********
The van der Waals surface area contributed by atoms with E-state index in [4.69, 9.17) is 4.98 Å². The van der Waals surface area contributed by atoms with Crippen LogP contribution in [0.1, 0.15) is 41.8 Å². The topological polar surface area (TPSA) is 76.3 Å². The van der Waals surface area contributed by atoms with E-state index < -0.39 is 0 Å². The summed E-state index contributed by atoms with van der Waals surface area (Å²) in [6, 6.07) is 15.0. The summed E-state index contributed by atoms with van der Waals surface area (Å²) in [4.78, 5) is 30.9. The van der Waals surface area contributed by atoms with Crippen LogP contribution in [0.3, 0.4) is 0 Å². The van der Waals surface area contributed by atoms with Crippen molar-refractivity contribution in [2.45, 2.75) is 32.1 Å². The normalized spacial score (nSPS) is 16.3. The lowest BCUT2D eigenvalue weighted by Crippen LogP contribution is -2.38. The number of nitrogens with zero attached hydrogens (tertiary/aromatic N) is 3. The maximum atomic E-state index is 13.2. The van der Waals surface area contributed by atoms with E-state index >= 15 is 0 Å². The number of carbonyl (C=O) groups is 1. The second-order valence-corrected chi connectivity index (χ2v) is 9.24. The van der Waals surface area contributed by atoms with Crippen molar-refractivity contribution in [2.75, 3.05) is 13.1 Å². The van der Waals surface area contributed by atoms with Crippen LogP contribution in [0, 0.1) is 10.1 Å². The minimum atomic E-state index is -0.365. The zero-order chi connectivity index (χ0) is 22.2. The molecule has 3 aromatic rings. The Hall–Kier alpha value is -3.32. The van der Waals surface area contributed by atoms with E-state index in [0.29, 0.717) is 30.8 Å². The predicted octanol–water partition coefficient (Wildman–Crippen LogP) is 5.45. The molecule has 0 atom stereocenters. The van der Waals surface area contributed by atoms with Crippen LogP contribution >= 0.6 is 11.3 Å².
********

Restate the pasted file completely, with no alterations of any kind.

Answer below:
The van der Waals surface area contributed by atoms with E-state index in [4.69, 9.17) is 4.98 Å². The van der Waals surface area contributed by atoms with Crippen LogP contribution in [0.1, 0.15) is 41.8 Å². The topological polar surface area (TPSA) is 76.3 Å². The van der Waals surface area contributed by atoms with E-state index < -0.39 is 0 Å². The summed E-state index contributed by atoms with van der Waals surface area (Å²) in [6, 6.07) is 15.0. The summed E-state index contributed by atoms with van der Waals surface area (Å²) in [4.78, 5) is 30.9. The van der Waals surface area contributed by atoms with Crippen LogP contribution in [0.3, 0.4) is 0 Å². The van der Waals surface area contributed by atoms with Crippen molar-refractivity contribution in [2.45, 2.75) is 32.1 Å². The normalized spacial score (nSPS) is 16.3. The lowest BCUT2D eigenvalue weighted by Crippen LogP contribution is -2.38. The number of nitrogens with zero attached hydrogens (tertiary/aromatic N) is 3. The maximum atomic E-state index is 13.2. The van der Waals surface area contributed by atoms with E-state index >= 15 is 0 Å². The number of carbonyl (C=O) groups is 1. The second-order valence-corrected chi connectivity index (χ2v) is 9.24. The van der Waals surface area contributed by atoms with Crippen molar-refractivity contribution in [2.75, 3.05) is 13.1 Å². The van der Waals surface area contributed by atoms with Crippen LogP contribution in [0, 0.1) is 10.1 Å². The minimum atomic E-state index is -0.365. The zero-order chi connectivity index (χ0) is 22.2. The molecule has 3 aromatic rings. The Hall–Kier alpha value is -3.32. The van der Waals surface area contributed by atoms with E-state index in [0.29, 0.717) is 30.8 Å². The predicted octanol–water partition coefficient (Wildman–Crippen LogP) is 5.45. The molecule has 0 atom stereocenters. The van der Waals surface area contributed by atoms with Crippen LogP contribution >= 0.6 is 11.3 Å².